Country Pasture/Forage Resource Profiles
Brazil is a very young country. It was discovered in 1500 by the Portuguese navigator Pedro Álvares Cabral and was Portuguese until 1822, when it became independent. Abolition of slavery came in the same century, in 1888, and the first Republic was established two years later. The large majority of slaves brought to Brazil came from African ethnic groups including Bantu from Southern Africa (the Congo, Angola and Mozambique), as well as Samba, Moxicongo and Anjico, and ethnic groups from the north-western coast of Africa such as Nago, Jeje, Fanti, Achanti Haussa, Mandinga, Tapa and Fulla, originating from regions from Senegal to Nigeria.
With the Portuguese being the first, there have been many immigrations from Europe, principally in the 19th century (Italy, Spain, Germany, Poland and Ukraine), as well as from Japan, Syria and the Lebanon. From 1875 until 1960, about 5,000,000 Europeans emigrated to Brazil. All these immigrations were added to an indigenous population estimated at 5,000,000 when European colonists first arrived (at present reduced to thousands), which conferred on Brazil a uniquely rich ethnic and cultural diversity.
The census carried out by the Brazilian Institute of Geography and Statistics-IBGE (2000) indicated that the Brazilian population was some 169,590,693 inhabitants, which corresponds to a geometric medium annual growth rate of 1.93 percent. This last census indicates a strong tendency to a changing population age pyramid with an increasing age span. Life expectancy at birth of the total population is 66.7 years for men and 74.1 years for women. According to the World Factbook the July 2006 estimate was 188,078,227 with a growth rate of 1.04%.
Brazil is the fifth most populous country in the world with 2.8% of the world’s population. Despite having less than 11% of the total territory, the South-east region contains 42% of the Brazilian people. On average the population density is not very high (19.92 hab/km2) but it varies strongly between different communities (0.13 to 12,897.8 hab/km2). In the last five decades there has been an enormous reversal in the ratio of rural/urban population. At present, only 18.8% live in the countryside.
In terms of political organization, Brazil is a Federation, composed of a Federal Union, 26 states, 1 Federal District and 5,507 municipalities. The government system is presidential, organised on Federal, State and Municipal levels.
Brazil is located in the Western Hemisphere, between the meridians 34o47'30" and 73o59'32" to west of Greenwich. Located between the parallel of 5o16'20" of north latitude and 33o44'42" of south, it is cut to the north by the Equator and, to the south, by the Tropic of Capricorn, therefore, about 90 percent of its territory in the Southern Hemisphere. Part of the American continent, Brazil is the only Portuguese-speaking nation in the Americas (see Figure 1).
Brazil is in the centre-oriental portion of South America and has a border with nine countries: Uruguay, Argentina, Paraguay, Bolivia, Peru, Colombia, Venezuela, Guyana and Suriname, and with the French Department of Guiana; exceptions are Ecuador and Chile (Figure 2).
Its dimensions characterize it as a continental country, its territory occupying 1.6% of the surface of the terrestrial globe, with 5.7% of the dry land of the planet and 20.8% of the surface of the American continent, as well as 12.7% of the world's river water (5,190 km3 a year). The Brazilian territorial area is 8,514,876,599 km2 and its perimeter embraces 23,086 km, being bounded over 7,367 km, by the Atlantic Ocean, that is to say 31.9% of its borders. It is the third largest country in area and the largest in South America, occupying 66% of the South American territorial area. This area comprises arable land (5%), permanent crops (1%), permanent pastures (22%), forests and woodland (58%) and others (14%) (1993 est.).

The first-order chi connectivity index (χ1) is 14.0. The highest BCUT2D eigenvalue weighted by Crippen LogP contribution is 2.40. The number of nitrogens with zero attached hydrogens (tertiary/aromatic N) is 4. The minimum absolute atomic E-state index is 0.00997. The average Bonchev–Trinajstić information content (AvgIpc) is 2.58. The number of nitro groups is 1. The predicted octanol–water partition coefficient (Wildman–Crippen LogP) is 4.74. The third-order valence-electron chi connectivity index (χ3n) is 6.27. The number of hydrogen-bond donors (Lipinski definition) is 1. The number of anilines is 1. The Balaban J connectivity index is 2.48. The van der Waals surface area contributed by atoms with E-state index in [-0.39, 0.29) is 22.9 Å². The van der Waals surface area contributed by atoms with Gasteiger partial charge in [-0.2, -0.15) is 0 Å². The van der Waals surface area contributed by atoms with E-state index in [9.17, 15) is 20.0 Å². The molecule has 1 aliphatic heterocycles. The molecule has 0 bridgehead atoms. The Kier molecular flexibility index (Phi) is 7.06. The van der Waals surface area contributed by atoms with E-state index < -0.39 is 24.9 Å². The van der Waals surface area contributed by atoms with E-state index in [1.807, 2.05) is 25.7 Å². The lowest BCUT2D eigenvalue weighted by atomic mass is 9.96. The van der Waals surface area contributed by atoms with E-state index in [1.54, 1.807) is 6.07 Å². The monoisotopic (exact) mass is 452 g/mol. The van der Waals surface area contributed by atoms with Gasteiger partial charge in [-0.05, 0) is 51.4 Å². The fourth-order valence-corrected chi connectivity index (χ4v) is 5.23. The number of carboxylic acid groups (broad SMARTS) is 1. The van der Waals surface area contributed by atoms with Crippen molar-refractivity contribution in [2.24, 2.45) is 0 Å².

Brazilian Global Economy
Brazil has a highly diversified economy with wide variations in levels of development, having the most advanced industrial sectors in Latin America. Industries range from automobiles, steel, and petrochemicals, to computers, aircraft, and consumer durables. The leading manufacturing industries produce textiles, shoes, food products, steel, motor vehicles, ships, and machinery. Most large industry is concentrated in the south and southeast. The northeast is traditionally the poorest part of Brazil, but is now beginning to attract new investment.
Brazil has vast mineral wealth, including iron ore (it is the world's largest producer), quartz, chrome ore, manganese, industrial diamonds, gem stones, gold, nickel, tin, bauxite, uranium, and platinum. Natural resources also include petroleum and hydropower. Most of Brazil's electricity comes from waterpower and it possesses extensive untapped hydroelectric potential, particularly in the Amazon basin.
In addition to coffee, Brazil's exports include iron, concentrated orange juice, soybeans, and footwear. In 1999 exports totalled US$ 48 billions. Crude oil, manufactured goods, and chemical products head the imports (US$ 49.2 billion) leading to a trade balance which has been negative since 1995. Most trade is with the European Union nations, the United States of America, Argentina, and Japan. Recently, Brazil’s exports increased as a consequence of policies specifically oriented towards export which reached U$ 118.309 billions in 2005.
The Agricultural Sector
Other important crops are sugar cane (330 million tons), citrus fruits (32 million tons) and coffee (30 million bags). Cocoa, tobacco, and banana are also important. Forestry accounts for 4 percent of the GDP.
In 2005, a decrease in cultivated area of about 4.68% lead to a production of 112.715 million ton, 5.51% lower than 2004.